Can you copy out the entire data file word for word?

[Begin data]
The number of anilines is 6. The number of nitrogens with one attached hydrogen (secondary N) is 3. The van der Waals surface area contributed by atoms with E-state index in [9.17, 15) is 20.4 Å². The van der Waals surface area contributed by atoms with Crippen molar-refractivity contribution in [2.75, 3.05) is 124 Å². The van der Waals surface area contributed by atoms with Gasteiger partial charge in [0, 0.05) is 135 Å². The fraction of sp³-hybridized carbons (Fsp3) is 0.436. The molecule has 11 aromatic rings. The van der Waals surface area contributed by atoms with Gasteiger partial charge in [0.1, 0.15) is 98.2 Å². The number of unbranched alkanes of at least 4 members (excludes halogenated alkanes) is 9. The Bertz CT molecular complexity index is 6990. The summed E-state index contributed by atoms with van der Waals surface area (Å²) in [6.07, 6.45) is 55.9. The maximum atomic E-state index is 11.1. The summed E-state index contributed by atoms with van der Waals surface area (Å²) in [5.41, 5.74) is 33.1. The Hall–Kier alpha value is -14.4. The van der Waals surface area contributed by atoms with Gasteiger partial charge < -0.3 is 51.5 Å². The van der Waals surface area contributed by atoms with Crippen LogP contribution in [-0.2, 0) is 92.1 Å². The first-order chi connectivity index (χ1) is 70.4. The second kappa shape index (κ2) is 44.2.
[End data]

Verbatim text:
The number of anilines is 6. The number of nitrogens with one attached hydrogen (secondary N) is 3. The van der Waals surface area contributed by atoms with E-state index in [9.17, 15) is 20.4 Å². The van der Waals surface area contributed by atoms with Crippen molar-refractivity contribution in [2.75, 3.05) is 124 Å². The van der Waals surface area contributed by atoms with Gasteiger partial charge in [0, 0.05) is 135 Å². The fraction of sp³-hybridized carbons (Fsp3) is 0.436. The molecule has 11 aromatic rings. The van der Waals surface area contributed by atoms with Gasteiger partial charge in [0.1, 0.15) is 98.2 Å². The number of unbranched alkanes of at least 4 members (excludes halogenated alkanes) is 9. The Bertz CT molecular complexity index is 6990. The summed E-state index contributed by atoms with van der Waals surface area (Å²) in [6.07, 6.45) is 55.9. The maximum atomic E-state index is 11.1. The summed E-state index contributed by atoms with van der Waals surface area (Å²) in [5.41, 5.74) is 33.1. The Hall–Kier alpha value is -14.4. The van der Waals surface area contributed by atoms with Gasteiger partial charge < -0.3 is 51.5 Å². The van der Waals surface area contributed by atoms with Crippen LogP contribution in [-0.2, 0) is 92.1 Å². The first-order chi connectivity index (χ1) is 70.4. The second kappa shape index (κ2) is 44.2.